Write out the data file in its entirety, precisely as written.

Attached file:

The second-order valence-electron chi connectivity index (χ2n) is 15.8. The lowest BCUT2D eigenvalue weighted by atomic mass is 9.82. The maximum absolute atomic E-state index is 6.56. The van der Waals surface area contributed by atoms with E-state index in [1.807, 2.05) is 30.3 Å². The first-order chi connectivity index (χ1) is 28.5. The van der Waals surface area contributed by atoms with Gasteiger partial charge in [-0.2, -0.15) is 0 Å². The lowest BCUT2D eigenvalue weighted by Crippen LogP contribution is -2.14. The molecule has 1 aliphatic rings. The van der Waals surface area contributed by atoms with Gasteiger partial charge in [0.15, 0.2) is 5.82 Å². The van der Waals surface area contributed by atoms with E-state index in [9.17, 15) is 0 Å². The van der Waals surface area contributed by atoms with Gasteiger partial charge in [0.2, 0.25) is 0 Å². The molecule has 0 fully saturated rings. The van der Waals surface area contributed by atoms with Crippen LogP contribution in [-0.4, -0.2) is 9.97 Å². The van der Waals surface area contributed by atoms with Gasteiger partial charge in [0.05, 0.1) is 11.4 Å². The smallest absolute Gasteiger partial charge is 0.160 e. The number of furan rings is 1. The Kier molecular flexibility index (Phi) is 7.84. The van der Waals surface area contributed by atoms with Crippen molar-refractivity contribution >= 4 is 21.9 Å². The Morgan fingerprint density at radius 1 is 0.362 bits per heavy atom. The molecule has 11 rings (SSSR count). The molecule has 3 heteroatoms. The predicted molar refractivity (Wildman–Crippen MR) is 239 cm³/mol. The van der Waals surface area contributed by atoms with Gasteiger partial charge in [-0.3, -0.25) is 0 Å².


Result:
The second-order valence-electron chi connectivity index (χ2n) is 15.8. The lowest BCUT2D eigenvalue weighted by atomic mass is 9.82. The maximum absolute atomic E-state index is 6.56. The van der Waals surface area contributed by atoms with E-state index in [1.807, 2.05) is 30.3 Å². The first-order chi connectivity index (χ1) is 28.5. The van der Waals surface area contributed by atoms with Gasteiger partial charge in [-0.2, -0.15) is 0 Å². The lowest BCUT2D eigenvalue weighted by Crippen LogP contribution is -2.14. The molecule has 1 aliphatic rings. The van der Waals surface area contributed by atoms with Gasteiger partial charge in [0.15, 0.2) is 5.82 Å². The van der Waals surface area contributed by atoms with E-state index in [9.17, 15) is 0 Å². The van der Waals surface area contributed by atoms with Gasteiger partial charge in [0.2, 0.25) is 0 Å². The molecule has 0 fully saturated rings. The van der Waals surface area contributed by atoms with Crippen LogP contribution in [-0.4, -0.2) is 9.97 Å². The van der Waals surface area contributed by atoms with Gasteiger partial charge in [0.05, 0.1) is 11.4 Å². The smallest absolute Gasteiger partial charge is 0.160 e. The number of furan rings is 1. The Kier molecular flexibility index (Phi) is 7.84. The van der Waals surface area contributed by atoms with Crippen molar-refractivity contribution >= 4 is 21.9 Å². The Morgan fingerprint density at radius 1 is 0.362 bits per heavy atom. The molecule has 11 rings (SSSR count). The molecule has 3 heteroatoms. The predicted molar refractivity (Wildman–Crippen MR) is 239 cm³/mol. The van der Waals surface area contributed by atoms with Gasteiger partial charge in [-0.3, -0.25) is 0 Å².